Tobacco taxes and smoking
Date posted: November 9, 2012
Although not as dominant as it once was, tobacco production is still an important industry to North Carolina. Traditionally tobacco products have been subject to relatively high taxes. Do we know the impacts of those taxes on tobacco product users? N.C. State University economist Mike Walden responds.
“And …, what we’re primarily looking at here is a tobacco product is cigarettes. And of course cigarettes are heavily taxed. And we have an analysis — new analysis — from the National Bureau of Economic Research that looked at the impact of the 2009 federal tax hike, which increased taxes on a pack of cigarettes by 62 percent.
“Now what the study has found, and of course you have to go through a lot of statistical gymnastics to get this, but what the study found is that that tax hike was related to a reduction of smoking — particularly by young smokers — of around 10 percent.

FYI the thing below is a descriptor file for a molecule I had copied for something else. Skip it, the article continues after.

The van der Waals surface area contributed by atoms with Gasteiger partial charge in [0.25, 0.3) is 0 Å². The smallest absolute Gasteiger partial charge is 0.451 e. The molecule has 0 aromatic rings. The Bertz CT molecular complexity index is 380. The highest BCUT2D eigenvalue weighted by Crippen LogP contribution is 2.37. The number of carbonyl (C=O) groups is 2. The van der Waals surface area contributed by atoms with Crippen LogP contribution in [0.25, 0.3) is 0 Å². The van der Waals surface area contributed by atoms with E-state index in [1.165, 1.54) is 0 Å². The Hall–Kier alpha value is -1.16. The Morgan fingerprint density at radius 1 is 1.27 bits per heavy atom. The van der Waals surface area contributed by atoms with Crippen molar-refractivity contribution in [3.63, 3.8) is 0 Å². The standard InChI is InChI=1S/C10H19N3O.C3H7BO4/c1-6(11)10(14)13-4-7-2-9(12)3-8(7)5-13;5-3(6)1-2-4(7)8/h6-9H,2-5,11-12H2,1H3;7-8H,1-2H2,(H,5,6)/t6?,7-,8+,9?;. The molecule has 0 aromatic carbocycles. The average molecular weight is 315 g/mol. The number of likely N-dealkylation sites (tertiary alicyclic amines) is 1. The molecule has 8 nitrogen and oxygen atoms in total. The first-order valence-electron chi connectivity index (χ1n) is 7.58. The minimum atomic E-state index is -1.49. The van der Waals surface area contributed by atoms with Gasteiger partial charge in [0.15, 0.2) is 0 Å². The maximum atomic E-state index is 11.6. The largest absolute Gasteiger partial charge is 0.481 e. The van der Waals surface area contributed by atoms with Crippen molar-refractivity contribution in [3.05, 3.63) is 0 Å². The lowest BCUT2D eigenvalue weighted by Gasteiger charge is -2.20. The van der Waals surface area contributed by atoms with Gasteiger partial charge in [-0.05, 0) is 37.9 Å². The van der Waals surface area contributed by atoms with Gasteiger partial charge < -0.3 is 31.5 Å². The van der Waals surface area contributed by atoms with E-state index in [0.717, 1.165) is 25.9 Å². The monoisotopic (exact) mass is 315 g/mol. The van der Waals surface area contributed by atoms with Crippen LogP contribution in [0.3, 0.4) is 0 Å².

“But because of the percentage increase of the tax was greater than the percentage decline in smoking incidents, actually tax revenue from this increase in taxes on cigarettes did go up to the federal government. So, the tax — the 2009 tax — did achieve its goals of, number one, reducing the incidence of smoking, but at the same time increasing revenue raised from the cigarette tax. Most of that revenue was used for health-care programs.
“So, this is one of a number of studies and I’m sure there will be more looking at what cigarette taxes due both to the incidents of smoking as well as to financial revenues to the federal government.”
Category: Economic Perspective